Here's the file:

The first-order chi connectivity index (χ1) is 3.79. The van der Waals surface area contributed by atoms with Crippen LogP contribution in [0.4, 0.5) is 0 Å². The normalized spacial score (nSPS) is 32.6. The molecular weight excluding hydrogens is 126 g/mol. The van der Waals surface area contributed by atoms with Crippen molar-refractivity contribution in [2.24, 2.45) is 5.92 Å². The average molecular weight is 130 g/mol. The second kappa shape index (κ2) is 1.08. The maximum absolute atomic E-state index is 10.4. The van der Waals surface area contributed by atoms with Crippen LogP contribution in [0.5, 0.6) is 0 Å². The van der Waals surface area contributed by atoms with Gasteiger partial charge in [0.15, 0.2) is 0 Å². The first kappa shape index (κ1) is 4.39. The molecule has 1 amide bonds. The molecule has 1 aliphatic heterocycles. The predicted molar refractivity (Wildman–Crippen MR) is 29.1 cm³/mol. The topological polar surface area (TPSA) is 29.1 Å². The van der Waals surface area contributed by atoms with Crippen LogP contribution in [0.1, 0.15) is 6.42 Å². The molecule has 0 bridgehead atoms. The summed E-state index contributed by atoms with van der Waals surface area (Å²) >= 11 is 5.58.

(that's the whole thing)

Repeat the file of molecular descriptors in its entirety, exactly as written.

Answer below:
The first-order chi connectivity index (χ1) is 3.79. The van der Waals surface area contributed by atoms with Crippen LogP contribution in [0.4, 0.5) is 0 Å². The normalized spacial score (nSPS) is 32.6. The molecular weight excluding hydrogens is 126 g/mol. The van der Waals surface area contributed by atoms with Crippen molar-refractivity contribution in [2.24, 2.45) is 5.92 Å². The average molecular weight is 130 g/mol. The second kappa shape index (κ2) is 1.08. The maximum absolute atomic E-state index is 10.4. The van der Waals surface area contributed by atoms with Crippen LogP contribution in [0.5, 0.6) is 0 Å². The van der Waals surface area contributed by atoms with Gasteiger partial charge in [0.15, 0.2) is 0 Å². The first kappa shape index (κ1) is 4.39. The molecule has 1 amide bonds. The molecule has 1 aliphatic heterocycles. The predicted molar refractivity (Wildman–Crippen MR) is 29.1 cm³/mol. The topological polar surface area (TPSA) is 29.1 Å². The van der Waals surface area contributed by atoms with Crippen LogP contribution in [0.1, 0.15) is 6.42 Å². The molecule has 0 bridgehead atoms. The summed E-state index contributed by atoms with van der Waals surface area (Å²) >= 11 is 5.58.